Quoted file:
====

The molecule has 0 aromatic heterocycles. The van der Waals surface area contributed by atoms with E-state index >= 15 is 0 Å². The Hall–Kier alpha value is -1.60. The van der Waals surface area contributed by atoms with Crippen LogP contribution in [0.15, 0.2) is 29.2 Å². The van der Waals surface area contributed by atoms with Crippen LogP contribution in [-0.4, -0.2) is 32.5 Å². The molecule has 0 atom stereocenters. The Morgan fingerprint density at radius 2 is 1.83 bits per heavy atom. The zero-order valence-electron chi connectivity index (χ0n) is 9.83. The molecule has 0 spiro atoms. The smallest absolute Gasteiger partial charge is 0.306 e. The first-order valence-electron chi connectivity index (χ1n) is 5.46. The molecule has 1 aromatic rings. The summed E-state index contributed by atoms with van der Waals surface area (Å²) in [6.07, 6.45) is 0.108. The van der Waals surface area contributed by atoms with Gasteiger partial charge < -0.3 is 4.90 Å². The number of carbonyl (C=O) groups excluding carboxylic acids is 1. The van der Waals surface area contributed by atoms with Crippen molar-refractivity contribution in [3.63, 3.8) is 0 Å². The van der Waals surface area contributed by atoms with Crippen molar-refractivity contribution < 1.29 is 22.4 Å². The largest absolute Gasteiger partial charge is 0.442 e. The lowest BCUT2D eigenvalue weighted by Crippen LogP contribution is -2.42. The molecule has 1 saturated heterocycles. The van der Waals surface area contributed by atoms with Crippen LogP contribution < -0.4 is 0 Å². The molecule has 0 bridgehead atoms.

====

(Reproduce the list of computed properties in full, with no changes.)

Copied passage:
The molecule has 0 aromatic heterocycles. The van der Waals surface area contributed by atoms with E-state index >= 15 is 0 Å². The Hall–Kier alpha value is -1.60. The van der Waals surface area contributed by atoms with Crippen LogP contribution in [0.15, 0.2) is 29.2 Å². The van der Waals surface area contributed by atoms with Crippen LogP contribution in [-0.4, -0.2) is 32.5 Å². The molecule has 0 atom stereocenters. The Morgan fingerprint density at radius 2 is 1.83 bits per heavy atom. The zero-order valence-electron chi connectivity index (χ0n) is 9.83. The molecule has 0 spiro atoms. The smallest absolute Gasteiger partial charge is 0.306 e. The first-order valence-electron chi connectivity index (χ1n) is 5.46. The molecule has 1 aromatic rings. The summed E-state index contributed by atoms with van der Waals surface area (Å²) in [6.07, 6.45) is 0.108. The van der Waals surface area contributed by atoms with Gasteiger partial charge < -0.3 is 4.90 Å². The number of carbonyl (C=O) groups excluding carboxylic acids is 1. The van der Waals surface area contributed by atoms with Crippen molar-refractivity contribution in [3.63, 3.8) is 0 Å². The van der Waals surface area contributed by atoms with Crippen molar-refractivity contribution < 1.29 is 22.4 Å². The largest absolute Gasteiger partial charge is 0.442 e. The lowest BCUT2D eigenvalue weighted by Crippen LogP contribution is -2.42. The molecule has 1 saturated heterocycles. The van der Waals surface area contributed by atoms with Crippen LogP contribution < -0.4 is 0 Å². The molecule has 0 bridgehead atoms.